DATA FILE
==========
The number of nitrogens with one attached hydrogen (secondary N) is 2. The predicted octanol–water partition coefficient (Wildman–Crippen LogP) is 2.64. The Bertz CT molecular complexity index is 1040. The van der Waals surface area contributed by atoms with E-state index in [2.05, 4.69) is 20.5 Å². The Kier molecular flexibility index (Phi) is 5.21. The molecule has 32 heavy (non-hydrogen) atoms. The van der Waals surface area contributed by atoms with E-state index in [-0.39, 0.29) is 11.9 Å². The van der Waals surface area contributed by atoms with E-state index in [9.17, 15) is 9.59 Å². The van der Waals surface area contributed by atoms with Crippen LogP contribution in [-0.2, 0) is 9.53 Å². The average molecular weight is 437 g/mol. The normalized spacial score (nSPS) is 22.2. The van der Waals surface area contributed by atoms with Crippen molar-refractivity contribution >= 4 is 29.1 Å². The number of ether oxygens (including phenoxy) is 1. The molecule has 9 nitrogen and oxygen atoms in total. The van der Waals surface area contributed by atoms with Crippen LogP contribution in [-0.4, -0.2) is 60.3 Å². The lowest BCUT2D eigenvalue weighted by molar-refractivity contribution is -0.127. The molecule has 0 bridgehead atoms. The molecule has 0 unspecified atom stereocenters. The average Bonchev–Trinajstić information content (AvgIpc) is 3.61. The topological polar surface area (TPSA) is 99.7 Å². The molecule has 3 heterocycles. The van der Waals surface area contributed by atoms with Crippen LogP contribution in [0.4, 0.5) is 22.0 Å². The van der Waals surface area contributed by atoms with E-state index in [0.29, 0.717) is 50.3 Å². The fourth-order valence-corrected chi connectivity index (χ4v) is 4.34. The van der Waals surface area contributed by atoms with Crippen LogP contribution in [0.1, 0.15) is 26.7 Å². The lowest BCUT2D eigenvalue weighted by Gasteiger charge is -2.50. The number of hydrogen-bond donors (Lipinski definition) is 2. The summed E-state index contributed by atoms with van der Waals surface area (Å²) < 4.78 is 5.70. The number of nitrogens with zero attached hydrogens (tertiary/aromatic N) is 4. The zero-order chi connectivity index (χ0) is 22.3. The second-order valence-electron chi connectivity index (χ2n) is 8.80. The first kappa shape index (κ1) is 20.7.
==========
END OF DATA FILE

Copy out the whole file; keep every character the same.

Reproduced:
The number of nitrogens with one attached hydrogen (secondary N) is 2. The predicted octanol–water partition coefficient (Wildman–Crippen LogP) is 2.64. The Bertz CT molecular complexity index is 1040. The van der Waals surface area contributed by atoms with E-state index in [2.05, 4.69) is 20.5 Å². The Kier molecular flexibility index (Phi) is 5.21. The molecule has 32 heavy (non-hydrogen) atoms. The van der Waals surface area contributed by atoms with E-state index in [-0.39, 0.29) is 11.9 Å². The van der Waals surface area contributed by atoms with E-state index in [9.17, 15) is 9.59 Å². The van der Waals surface area contributed by atoms with Crippen LogP contribution in [-0.2, 0) is 9.53 Å². The average molecular weight is 437 g/mol. The normalized spacial score (nSPS) is 22.2. The van der Waals surface area contributed by atoms with Crippen molar-refractivity contribution >= 4 is 29.1 Å². The number of ether oxygens (including phenoxy) is 1. The molecule has 9 nitrogen and oxygen atoms in total. The van der Waals surface area contributed by atoms with Crippen LogP contribution in [-0.4, -0.2) is 60.3 Å². The lowest BCUT2D eigenvalue weighted by molar-refractivity contribution is -0.127. The molecule has 0 bridgehead atoms. The molecule has 0 unspecified atom stereocenters. The average Bonchev–Trinajstić information content (AvgIpc) is 3.61. The topological polar surface area (TPSA) is 99.7 Å². The molecule has 3 heterocycles. The van der Waals surface area contributed by atoms with Crippen LogP contribution in [0.4, 0.5) is 22.0 Å². The van der Waals surface area contributed by atoms with E-state index in [0.29, 0.717) is 50.3 Å². The fourth-order valence-corrected chi connectivity index (χ4v) is 4.34. The van der Waals surface area contributed by atoms with Crippen LogP contribution in [0.1, 0.15) is 26.7 Å². The lowest BCUT2D eigenvalue weighted by Gasteiger charge is -2.50. The number of hydrogen-bond donors (Lipinski definition) is 2. The summed E-state index contributed by atoms with van der Waals surface area (Å²) < 4.78 is 5.70. The number of nitrogens with zero attached hydrogens (tertiary/aromatic N) is 4. The zero-order chi connectivity index (χ0) is 22.3. The second-order valence-electron chi connectivity index (χ2n) is 8.80. The first kappa shape index (κ1) is 20.7.